# Get the current working directory
cwd = os.getcwd()

# New folder name
new_folder_name = ‘new_folder’

# Create the full directory path
path = os.path.join(cwd, new_folder_name)

# Create the directory
os.mkdir(path)
print(“Directory ‘% s’ created” % path)

The first argument that the mkdir() method accepts is the full path to the directory you will be creating. The code above joins the current working directory to the new folder name to get this value and creates a “new_folder” folder in the directory this code runs in.

The mkdir() method also accepts an optional second parameter, which is the mode the directory will be created in. Some operating systems don’t accept this value, and by default it sets to Oo777, which is readable and writable to every system. Also, if any of the directories in your path don’t exist, a FileExistsError will be raised, and the file won’t be created. In that case, you would want to use the code in the next example.

Create new directories recursively with os.makedirs()

This method works like the last except that it creates any intermediate directories that don’t exist when you’re creating a directory.

For example:

# Import the os module
import os

# Get the current working directory
cwd = os.getcwd()

# New folder path. Neither of these exist, but will be created.
new_path = ‘new_folder1/new_folder2’

# Create the full directory path
path = os.path.join(cwd, new_path)

# Create the directory
os.mkdir(path)
print(“Directory ‘% s’ created” % path)

List directories and files with os.listdir()

The os.listdir() method accepts a file path and returns a list of the files and folders in that path. The path argument is optional, and the method will list the files and folders in the current working directory if it’s not set.

Here is an example:

# Import the os module
import os

# Get a list of files and folders in the root directory
path = “/”
dir_list = os.listdir(path)

# Print the list
print(dir_list)

The result of running this script looks something like this:

[‘home’, ‘usr’, ‘.DS_Store’, ‘bin’, ‘sbin’, ‘.file’, ‘etc’, ‘var’, ‘Library’, ‘System’, ‘.VolumeIcon.icns’, ‘.fseventsd’, ‘private’, ‘.vol’, ‘Users’, ‘Applications’, ‘opt’, ‘dev’, ‘Volumes’, ‘tmp’, ‘cores’]

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Remove a file with os.remove()

The os.remove() method deletes a file in your operating system, but it cannot remove a directory. If you try to remove a directory with it, the method will raise an OSerror.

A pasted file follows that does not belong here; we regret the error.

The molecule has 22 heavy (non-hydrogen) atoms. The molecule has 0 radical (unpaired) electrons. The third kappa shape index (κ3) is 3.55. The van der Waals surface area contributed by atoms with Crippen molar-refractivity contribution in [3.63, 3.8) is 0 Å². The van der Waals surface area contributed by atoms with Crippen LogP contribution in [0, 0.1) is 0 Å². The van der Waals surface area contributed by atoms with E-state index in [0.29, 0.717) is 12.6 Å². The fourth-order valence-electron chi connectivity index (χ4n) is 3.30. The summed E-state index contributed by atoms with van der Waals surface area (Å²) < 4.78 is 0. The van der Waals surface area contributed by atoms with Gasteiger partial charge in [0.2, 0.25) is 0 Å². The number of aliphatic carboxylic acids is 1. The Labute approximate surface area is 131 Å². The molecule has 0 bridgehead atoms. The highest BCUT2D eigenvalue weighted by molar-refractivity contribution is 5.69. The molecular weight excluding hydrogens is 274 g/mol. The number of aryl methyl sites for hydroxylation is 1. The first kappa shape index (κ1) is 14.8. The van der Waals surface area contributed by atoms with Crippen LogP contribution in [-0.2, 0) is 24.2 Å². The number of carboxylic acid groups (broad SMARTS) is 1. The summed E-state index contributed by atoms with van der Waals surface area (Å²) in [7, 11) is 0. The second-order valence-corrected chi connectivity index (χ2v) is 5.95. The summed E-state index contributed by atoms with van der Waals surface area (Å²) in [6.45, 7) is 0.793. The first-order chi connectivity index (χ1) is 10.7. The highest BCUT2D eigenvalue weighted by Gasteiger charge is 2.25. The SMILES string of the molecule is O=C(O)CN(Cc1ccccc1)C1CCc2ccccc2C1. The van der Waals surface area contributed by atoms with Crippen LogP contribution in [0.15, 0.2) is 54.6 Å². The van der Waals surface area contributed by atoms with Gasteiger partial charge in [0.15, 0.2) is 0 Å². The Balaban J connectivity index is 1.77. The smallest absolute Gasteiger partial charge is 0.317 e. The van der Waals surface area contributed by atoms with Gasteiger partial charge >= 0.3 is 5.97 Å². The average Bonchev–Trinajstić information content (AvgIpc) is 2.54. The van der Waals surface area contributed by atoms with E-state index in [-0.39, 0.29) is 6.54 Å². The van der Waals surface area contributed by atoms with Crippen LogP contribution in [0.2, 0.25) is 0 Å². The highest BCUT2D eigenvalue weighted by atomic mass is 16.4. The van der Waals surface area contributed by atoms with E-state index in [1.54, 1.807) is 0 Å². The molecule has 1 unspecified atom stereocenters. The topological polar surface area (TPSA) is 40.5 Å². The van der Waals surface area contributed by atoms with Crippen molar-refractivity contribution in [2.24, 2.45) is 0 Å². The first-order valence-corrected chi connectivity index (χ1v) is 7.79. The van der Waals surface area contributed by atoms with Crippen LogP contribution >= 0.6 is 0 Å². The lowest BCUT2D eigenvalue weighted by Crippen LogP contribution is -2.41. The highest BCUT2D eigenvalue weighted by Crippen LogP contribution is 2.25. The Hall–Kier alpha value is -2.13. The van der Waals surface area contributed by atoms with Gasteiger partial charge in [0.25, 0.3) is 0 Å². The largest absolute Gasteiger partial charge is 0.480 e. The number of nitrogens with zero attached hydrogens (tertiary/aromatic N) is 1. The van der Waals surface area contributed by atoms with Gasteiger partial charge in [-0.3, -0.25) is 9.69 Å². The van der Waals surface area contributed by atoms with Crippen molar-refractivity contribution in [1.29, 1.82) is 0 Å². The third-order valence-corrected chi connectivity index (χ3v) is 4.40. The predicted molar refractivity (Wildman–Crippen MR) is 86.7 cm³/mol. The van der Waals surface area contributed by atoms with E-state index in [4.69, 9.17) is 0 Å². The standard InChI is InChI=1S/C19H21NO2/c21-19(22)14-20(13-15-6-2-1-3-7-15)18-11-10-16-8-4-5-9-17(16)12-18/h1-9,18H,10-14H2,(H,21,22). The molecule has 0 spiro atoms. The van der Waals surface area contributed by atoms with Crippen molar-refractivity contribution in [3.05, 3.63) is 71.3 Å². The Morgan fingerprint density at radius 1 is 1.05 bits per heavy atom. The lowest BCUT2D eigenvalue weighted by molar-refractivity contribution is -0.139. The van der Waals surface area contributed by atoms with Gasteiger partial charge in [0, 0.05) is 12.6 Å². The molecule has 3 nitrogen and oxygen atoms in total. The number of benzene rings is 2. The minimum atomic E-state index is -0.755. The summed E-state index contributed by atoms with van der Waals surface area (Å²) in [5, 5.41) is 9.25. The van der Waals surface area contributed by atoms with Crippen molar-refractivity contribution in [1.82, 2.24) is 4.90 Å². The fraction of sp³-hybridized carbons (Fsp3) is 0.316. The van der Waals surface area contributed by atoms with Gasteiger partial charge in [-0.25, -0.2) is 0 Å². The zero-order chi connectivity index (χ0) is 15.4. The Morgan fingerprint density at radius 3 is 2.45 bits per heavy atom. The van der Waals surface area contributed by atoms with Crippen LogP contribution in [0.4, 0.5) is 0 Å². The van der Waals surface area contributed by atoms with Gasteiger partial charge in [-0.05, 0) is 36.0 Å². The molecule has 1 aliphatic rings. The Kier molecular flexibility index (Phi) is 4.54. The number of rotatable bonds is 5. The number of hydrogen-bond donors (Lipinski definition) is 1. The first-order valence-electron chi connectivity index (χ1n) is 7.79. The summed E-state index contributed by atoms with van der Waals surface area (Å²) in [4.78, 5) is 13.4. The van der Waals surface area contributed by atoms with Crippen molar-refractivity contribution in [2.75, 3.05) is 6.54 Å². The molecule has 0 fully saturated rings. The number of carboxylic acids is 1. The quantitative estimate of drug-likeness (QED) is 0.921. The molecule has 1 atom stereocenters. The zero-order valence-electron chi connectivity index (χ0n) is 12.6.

For example:

# Import the os module
import os

# Set the file name
file_name = ‘my_file.txt’

# Set the directory the file is in
directory = ‘/Users/myUser/Projects/python-code/’

# Create the full path
path = os.path.join(directory, file_name)

# Delete the file
os.remove(path)

Remove a directory with os.rmdir()

To delete a directory in Python, use os.rmdir(). This only works for empty directories. If the directory contains files or folders, the method raises an OSerror.

Here is an example:

# Import the os module
import os

# Set the directory to delete
file_name = ‘my_directory’

# Set the parent directory path
directory = ‘/Users/myUser/Projects/python-code/’

# Create the full path
path = os.path.join(directory, file_name)

# Delete the directory
os.rmdir(path)

Iterate the filenames in a directory with os.walk()

This method generates the filenames in a directory tree by walking the directory structure in either a top-down or bottom-up fashion. Here is the syntax for this method:

os.walk(top, topdown=True, onerror=None, followlinks=False)

The first argument is the path where the walk starts and is the only required parameter. By default, it will do a top-down walk, and you can make this bottom-up by setting the second parameter to False. You can set the third argument to a function that will handle errors when they happen. And if you set the fourth parameter to true, it will follow symbolic links, which it doesn’t do by default. The method returns a 3-tuple with a list of directory paths, directory names, and file names.

Here is an example:

# Import the os module
import os

# Get the current working directory
cwd = os.getcwd()

# List the details
for dirpath, dirnames, filenames in os.walk(cwd):
    print(dirpath)
    print(dirnames)
    print(filenames)

There is a lot you can do with os.walk(). For more details, visit the official docs on the method.

Open and pipe a file or directory with os.popen()

The os.popen() method opens a pipe to or from a command. It returns an open file object connected to the pipe that can be read or written depending on what mode it was opened with. Here is the syntax for this method:

os.popen(cmd, mode=’r’, buffering=- 1)

The default mode for opening a file is for reading. Here are the other values you can use:

For more modes and how to use buffering, read the documentation for Python’s built-in open() method that uses the same values.

The only required parameter of os.popen() is the first one, which is the shell command you will be using for the pipe.

Here is an example:

# Import the os module
import os

# Open the pipe to the current working directory
pipe = os.popen(‘ls -la’)

# Print the results
print(pipe.read())

Since the command used is “ls -la”, this prints the directory listing of the current working directory.

Handling errors with the os module

Because the Python os module is designed to be portable, but your operating system may not support some of the methods you’re using, you will want to use a try and accept to handle the errors that may arise.

Here is an example where we try to create recursive folders with os.mkdir(), which will not work:

# Import the os module
import os

# Get the current working directory
cwd = os.getcwd()

# Create a nested folder
new_folder_name = ‘first_folder/second_folder’

# Create the full directory path
path = os.path.join(cwd, new_folder_name)

# Try to create the directory
try:
  os.mkdir(path)
  print(“Directory ‘% s’ created” % path)
except FileNotFoundError:
  print(‘Directory already exists’)

Other useful methods of the Python os module

The os module is quite extensive and has more methods you can use than those used in the examples above. Here are some other methods you can use in your Python code:

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Page Last Updated: March 2022